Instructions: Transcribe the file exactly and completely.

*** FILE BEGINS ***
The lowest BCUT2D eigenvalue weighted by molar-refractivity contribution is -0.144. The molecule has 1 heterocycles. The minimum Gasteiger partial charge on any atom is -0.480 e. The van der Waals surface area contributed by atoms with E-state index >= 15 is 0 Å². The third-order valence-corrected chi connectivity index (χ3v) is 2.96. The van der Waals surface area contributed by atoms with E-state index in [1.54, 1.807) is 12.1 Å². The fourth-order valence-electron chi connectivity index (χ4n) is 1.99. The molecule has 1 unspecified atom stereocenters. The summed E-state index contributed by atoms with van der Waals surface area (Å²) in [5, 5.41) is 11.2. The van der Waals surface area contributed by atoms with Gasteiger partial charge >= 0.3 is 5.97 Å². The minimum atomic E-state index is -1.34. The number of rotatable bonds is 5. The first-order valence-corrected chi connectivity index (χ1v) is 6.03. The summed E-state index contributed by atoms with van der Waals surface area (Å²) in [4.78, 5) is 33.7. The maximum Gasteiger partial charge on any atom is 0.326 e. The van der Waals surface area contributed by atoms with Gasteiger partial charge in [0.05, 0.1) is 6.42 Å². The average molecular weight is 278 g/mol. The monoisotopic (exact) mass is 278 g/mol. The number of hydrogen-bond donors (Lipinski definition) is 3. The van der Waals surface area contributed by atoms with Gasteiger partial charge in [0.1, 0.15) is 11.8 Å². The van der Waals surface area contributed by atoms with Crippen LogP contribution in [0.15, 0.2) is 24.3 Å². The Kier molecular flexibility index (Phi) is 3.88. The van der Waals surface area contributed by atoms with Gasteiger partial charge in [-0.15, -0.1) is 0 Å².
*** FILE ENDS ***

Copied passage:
The lowest BCUT2D eigenvalue weighted by molar-refractivity contribution is -0.144. The molecule has 1 heterocycles. The minimum Gasteiger partial charge on any atom is -0.480 e. The van der Waals surface area contributed by atoms with E-state index >= 15 is 0 Å². The third-order valence-corrected chi connectivity index (χ3v) is 2.96. The van der Waals surface area contributed by atoms with E-state index in [1.54, 1.807) is 12.1 Å². The fourth-order valence-electron chi connectivity index (χ4n) is 1.99. The molecule has 1 unspecified atom stereocenters. The summed E-state index contributed by atoms with van der Waals surface area (Å²) in [5, 5.41) is 11.2. The van der Waals surface area contributed by atoms with Gasteiger partial charge >= 0.3 is 5.97 Å². The minimum atomic E-state index is -1.34. The number of rotatable bonds is 5. The first-order valence-corrected chi connectivity index (χ1v) is 6.03. The summed E-state index contributed by atoms with van der Waals surface area (Å²) in [4.78, 5) is 33.7. The maximum Gasteiger partial charge on any atom is 0.326 e. The van der Waals surface area contributed by atoms with Gasteiger partial charge in [0.05, 0.1) is 6.42 Å². The average molecular weight is 278 g/mol. The monoisotopic (exact) mass is 278 g/mol. The number of hydrogen-bond donors (Lipinski definition) is 3. The van der Waals surface area contributed by atoms with Gasteiger partial charge in [0.1, 0.15) is 11.8 Å². The van der Waals surface area contributed by atoms with Crippen LogP contribution in [0.15, 0.2) is 24.3 Å². The Kier molecular flexibility index (Phi) is 3.88. The van der Waals surface area contributed by atoms with Gasteiger partial charge in [-0.15, -0.1) is 0 Å².